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Author: pauleckler Big funky green star, 20000 posts Top Favorite Fools Old School Fool Add to my Favorite Fools Ignore this person (you won't see their posts anymore) Number: of 75540  
Subject: Re: Annuities? Date: 9/30/2004 1:38 PM
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Welcome, Alaska Steve. Glad you could join us.

First, there is an Annuities board in Fooldom, where all postings I am aware of get linked. Here is TMF's take on annuities--

http://boards.fool.com/Message.asp?mid=20902854

Watch out for high sales commission on some annuities. The charges are listed in special sections of the WSJ. One of them was summarized recently on the annuities board.

A websearch will turn up websites that will tell you what income you can expect from an immediate annuity of a given size. The figures vary with the life expectancy of the individual (age, sex, etc), and with current interest rates. That's a good place to begin.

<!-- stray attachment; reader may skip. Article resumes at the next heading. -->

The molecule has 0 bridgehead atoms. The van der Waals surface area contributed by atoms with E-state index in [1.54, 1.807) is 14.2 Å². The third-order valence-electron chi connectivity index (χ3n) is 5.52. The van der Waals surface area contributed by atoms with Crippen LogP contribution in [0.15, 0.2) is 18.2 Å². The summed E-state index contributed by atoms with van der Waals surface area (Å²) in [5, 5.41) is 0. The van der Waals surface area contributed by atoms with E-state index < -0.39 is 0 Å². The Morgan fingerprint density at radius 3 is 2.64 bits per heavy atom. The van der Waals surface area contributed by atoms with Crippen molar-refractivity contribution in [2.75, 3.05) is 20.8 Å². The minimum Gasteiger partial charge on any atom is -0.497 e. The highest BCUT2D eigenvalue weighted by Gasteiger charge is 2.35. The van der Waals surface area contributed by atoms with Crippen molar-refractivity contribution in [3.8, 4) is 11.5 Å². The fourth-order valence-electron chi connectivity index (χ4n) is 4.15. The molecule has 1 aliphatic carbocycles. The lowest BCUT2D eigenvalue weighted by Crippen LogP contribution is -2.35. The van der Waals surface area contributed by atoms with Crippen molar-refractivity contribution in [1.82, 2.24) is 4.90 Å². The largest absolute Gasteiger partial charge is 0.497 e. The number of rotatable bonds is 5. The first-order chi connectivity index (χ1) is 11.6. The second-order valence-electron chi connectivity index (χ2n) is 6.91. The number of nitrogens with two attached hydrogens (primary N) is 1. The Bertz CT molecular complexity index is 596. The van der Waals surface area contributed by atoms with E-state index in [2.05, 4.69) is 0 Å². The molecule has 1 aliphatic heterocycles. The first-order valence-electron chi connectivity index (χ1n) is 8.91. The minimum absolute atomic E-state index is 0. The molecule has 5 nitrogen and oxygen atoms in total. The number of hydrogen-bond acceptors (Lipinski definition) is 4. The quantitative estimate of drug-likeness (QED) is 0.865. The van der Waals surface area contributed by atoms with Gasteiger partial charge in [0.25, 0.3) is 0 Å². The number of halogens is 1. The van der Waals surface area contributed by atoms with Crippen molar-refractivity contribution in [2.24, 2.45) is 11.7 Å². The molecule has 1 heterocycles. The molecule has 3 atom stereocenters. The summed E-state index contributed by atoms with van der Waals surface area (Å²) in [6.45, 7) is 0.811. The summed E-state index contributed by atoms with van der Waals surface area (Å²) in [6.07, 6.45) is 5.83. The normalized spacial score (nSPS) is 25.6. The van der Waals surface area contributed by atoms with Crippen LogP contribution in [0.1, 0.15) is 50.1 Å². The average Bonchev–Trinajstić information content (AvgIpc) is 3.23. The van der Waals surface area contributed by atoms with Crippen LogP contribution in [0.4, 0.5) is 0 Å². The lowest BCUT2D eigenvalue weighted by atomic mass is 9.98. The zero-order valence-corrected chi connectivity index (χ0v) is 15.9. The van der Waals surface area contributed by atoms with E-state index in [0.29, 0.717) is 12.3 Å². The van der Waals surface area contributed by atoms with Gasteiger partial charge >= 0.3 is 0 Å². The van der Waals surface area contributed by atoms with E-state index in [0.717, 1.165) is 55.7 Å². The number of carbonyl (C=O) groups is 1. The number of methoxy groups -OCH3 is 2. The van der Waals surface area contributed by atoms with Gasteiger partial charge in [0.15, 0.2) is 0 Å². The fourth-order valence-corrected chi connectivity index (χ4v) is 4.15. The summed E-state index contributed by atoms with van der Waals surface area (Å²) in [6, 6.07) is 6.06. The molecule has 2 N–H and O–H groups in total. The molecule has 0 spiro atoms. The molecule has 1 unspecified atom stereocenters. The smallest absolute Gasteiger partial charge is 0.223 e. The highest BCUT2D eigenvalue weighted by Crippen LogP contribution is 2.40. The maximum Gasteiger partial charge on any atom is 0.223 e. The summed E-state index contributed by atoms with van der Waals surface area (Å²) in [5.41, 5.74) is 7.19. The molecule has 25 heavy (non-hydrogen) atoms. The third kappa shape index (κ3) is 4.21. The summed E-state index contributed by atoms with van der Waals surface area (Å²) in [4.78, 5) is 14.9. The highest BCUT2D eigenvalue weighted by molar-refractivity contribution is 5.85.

Vanguard and Fidelity offer low cost annuities. They have no sales commissions. Should have great deals for comparison. Fidelity has offices where you can talk to a specialist face to face. Otherwise most is done by phone or internet.

Your mother will get more income from an annuity than she will from a bond, for example. That's because the annuity refunds her principal with the payments. The bond remains part of her estate when she passes; the annuity passes to the insurance company.

By 10 yr instrument, do you mean ten year fixed term immediate annuity? The fact that interest rates are now at historic lows and might be higher some time in the future could make that attractive. The next 10 yr instrument might give higher payout when rates are higher. However, watch out for sales commissions. So I would suggest a careful comparison of how much more you might expect to receive vs say the cost of a 20 yr annuity now.

At age 76, and more of us living past 90, your mother should be concerned about inflation. A recent posting mentioned that Vanguard offers a mixed annuity that will supposedly track inflation. Otherwise, you could be best off to buy 10 annuity now and invest the remaining funds in something containing a mix of stocks and bonds. Then buy a larger annuity with those funds later to allow for increases in cost of living.

Good luck with your choices.
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